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Con Ed Under Fire as Politicos Grill President & Consider Public Takeover

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Lawmakers questioned Con Edison President Timothy Cawley at a joint hearing held by the State Senate and State Assembly in lower Manhattan that focused on Con Edison’s preparedness and their much criticized response to the blackouts that impacted thousands of New Yorkers on several hot, humid summer days. Photo Credit: Facebook

By: Jared Evan

Lawmakers questioned Con Edison President Timothy Cawley at a joint hearing held by the State Senate and State Assembly in lower Manhattan that focused on Con Edison’s preparedness and their much criticized response to the blackouts that impacted thousands of New Yorkers on several hot, humid summer days, while one New York representative hinted at a public takeover of Con Ed, The Brooklyn Eagle reported.

Con Edison President Timothy Cawley opened the hearing with a defense of the company’s performance this summer and its overall reliability.

Crain’s reported that Sen. Michael Gianaris was one a few state lawmakers to insinuate that Con Edison’s drive to profits could be at odds with its ability to provide reliable electricity.

Gianaris asked the executive about the “virtues” of an investor-owned utility, compared to a publicly owned system.

“Certainly, you folks can look at that,” Cawley responded. “I would say that we are heavily regulated, and, in many cases, private-owned enterprises focus on efficiency and ensuring the job gets done well and in a way that pleases the customers.”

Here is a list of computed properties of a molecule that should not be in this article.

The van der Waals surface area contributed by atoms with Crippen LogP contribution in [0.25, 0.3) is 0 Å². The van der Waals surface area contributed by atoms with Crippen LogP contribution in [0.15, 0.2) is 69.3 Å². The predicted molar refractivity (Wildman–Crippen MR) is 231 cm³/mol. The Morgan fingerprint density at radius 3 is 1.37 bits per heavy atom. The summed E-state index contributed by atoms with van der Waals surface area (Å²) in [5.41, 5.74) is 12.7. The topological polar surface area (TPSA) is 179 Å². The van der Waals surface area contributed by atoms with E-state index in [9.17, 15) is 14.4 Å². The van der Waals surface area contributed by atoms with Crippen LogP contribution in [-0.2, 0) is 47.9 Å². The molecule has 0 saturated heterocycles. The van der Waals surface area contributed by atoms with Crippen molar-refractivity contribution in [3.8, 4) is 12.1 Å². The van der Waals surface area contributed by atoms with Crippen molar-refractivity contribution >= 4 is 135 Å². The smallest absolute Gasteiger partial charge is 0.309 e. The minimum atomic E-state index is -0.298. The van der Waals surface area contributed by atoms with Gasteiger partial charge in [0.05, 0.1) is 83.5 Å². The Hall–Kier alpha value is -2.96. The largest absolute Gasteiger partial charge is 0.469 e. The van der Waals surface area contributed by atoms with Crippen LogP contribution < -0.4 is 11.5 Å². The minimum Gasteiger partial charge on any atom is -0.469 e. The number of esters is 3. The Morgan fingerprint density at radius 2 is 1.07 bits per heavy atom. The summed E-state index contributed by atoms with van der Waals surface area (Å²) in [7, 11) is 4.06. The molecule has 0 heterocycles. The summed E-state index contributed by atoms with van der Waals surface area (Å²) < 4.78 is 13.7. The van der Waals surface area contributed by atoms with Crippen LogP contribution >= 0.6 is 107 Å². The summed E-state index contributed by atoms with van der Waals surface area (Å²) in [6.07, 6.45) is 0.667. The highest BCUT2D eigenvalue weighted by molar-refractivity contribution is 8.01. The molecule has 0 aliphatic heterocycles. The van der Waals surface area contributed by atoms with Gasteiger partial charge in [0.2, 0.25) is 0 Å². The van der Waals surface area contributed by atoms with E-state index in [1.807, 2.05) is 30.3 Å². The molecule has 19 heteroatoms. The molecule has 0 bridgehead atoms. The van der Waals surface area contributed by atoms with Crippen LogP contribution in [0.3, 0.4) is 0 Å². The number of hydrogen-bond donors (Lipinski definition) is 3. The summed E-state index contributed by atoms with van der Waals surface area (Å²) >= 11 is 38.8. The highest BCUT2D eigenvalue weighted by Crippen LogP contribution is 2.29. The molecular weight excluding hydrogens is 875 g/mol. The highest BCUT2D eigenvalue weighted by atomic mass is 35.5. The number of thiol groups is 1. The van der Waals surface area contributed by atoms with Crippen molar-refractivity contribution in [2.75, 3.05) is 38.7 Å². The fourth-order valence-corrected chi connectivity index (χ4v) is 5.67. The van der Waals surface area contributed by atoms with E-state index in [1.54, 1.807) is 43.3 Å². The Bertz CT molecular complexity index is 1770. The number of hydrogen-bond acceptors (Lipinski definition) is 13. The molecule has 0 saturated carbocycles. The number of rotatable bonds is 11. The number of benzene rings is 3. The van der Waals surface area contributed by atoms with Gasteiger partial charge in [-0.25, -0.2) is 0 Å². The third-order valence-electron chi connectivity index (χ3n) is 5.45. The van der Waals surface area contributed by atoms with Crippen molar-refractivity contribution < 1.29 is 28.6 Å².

State Sen. Kevin Parker, chairperson of the Energy Committee, said he went into the hearing with a lot of questions on his mind. “I appreciate Con Ed being open and making themselves available. For me, this hearing was about three things: One, what happened, two, why did it happen and three, what will we do going forward?” said Parker, a Democrat representing Flatbush, East Flatbush and Ditmas Park, Brooklyn Eagle reported.

Brooklyn was a hot topic at this hearing. Last July Con Edison deliberately shut off power to 33,000 Brooklyn customers in Brooklyn as a way to cope with increased power use during one of the hottest days of the summer.

Residents from Flatbush to Bath Beach were left in the dark for more than five hours. The lengthy blackout also hit places like Bergen Beach, Mill Basin, Canarsie, Flatlands and Georgetown, The Eagle reported.

The idea of a publicly run power grid was first floated by Mayor de Blasio in July. “Con Ed is a private company that is heavily regulated, but they are still a private company and they’re not accountable to the public in the way a public agency would be,” de Blasio said at a July 22 press conference.

“Con Edison is among the most expensive utilities for customers in the nation,” Sen. Michael Gianaris stated at the hearing

“I wonder if that is related to the fact that you are a private entity, you are making profits, paying dividends and at the same time you are a monopoly. I question whether we have turned the economic incentives upside down”, the Queens representative said according to Crain’s.

Sen. Brad Hoylman, who represents part of the West Side that lost power, called the outages a “national embarrassment” that cost Con Edison the confidence of public officials., Crain’s reported.

A blackout in the heart of Times Square and Hell’s Kitchen in July made front page headlines nationwide as Broadway Shows were interrupted in their peak business on a Saturday night, ruining the evening of thousands of Broadway tourists.

Con Ed has invested more than $1 billion yearly in improving its system, and the company delivers power to its Westchester County and city territories eight-times more reliably than national averages, Con Ed president Cawley pointed out in defense of the company.

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